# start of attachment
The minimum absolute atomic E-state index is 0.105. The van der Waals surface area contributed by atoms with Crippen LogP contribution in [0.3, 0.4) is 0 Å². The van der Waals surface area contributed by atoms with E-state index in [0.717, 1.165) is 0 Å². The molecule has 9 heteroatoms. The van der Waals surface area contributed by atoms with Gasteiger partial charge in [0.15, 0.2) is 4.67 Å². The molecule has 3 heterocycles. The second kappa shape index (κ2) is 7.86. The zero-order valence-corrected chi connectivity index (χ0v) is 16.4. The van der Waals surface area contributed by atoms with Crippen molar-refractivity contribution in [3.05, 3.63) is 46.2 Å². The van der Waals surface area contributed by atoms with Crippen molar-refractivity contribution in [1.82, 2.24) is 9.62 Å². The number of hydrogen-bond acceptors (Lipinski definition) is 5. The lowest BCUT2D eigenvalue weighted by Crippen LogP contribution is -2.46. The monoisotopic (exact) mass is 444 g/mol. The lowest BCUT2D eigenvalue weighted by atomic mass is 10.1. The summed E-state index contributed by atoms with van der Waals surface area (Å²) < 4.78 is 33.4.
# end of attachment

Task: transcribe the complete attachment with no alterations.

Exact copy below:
The minimum absolute atomic E-state index is 0.105. The van der Waals surface area contributed by atoms with Crippen LogP contribution in [0.3, 0.4) is 0 Å². The van der Waals surface area contributed by atoms with E-state index in [0.717, 1.165) is 0 Å². The molecule has 9 heteroatoms. The van der Waals surface area contributed by atoms with Gasteiger partial charge in [0.15, 0.2) is 4.67 Å². The molecule has 3 heterocycles. The second kappa shape index (κ2) is 7.86. The zero-order valence-corrected chi connectivity index (χ0v) is 16.4. The van der Waals surface area contributed by atoms with Crippen molar-refractivity contribution in [3.05, 3.63) is 46.2 Å². The van der Waals surface area contributed by atoms with Crippen molar-refractivity contribution in [1.82, 2.24) is 9.62 Å². The number of hydrogen-bond acceptors (Lipinski definition) is 5. The lowest BCUT2D eigenvalue weighted by Crippen LogP contribution is -2.46. The monoisotopic (exact) mass is 444 g/mol. The lowest BCUT2D eigenvalue weighted by atomic mass is 10.1. The summed E-state index contributed by atoms with van der Waals surface area (Å²) < 4.78 is 33.4.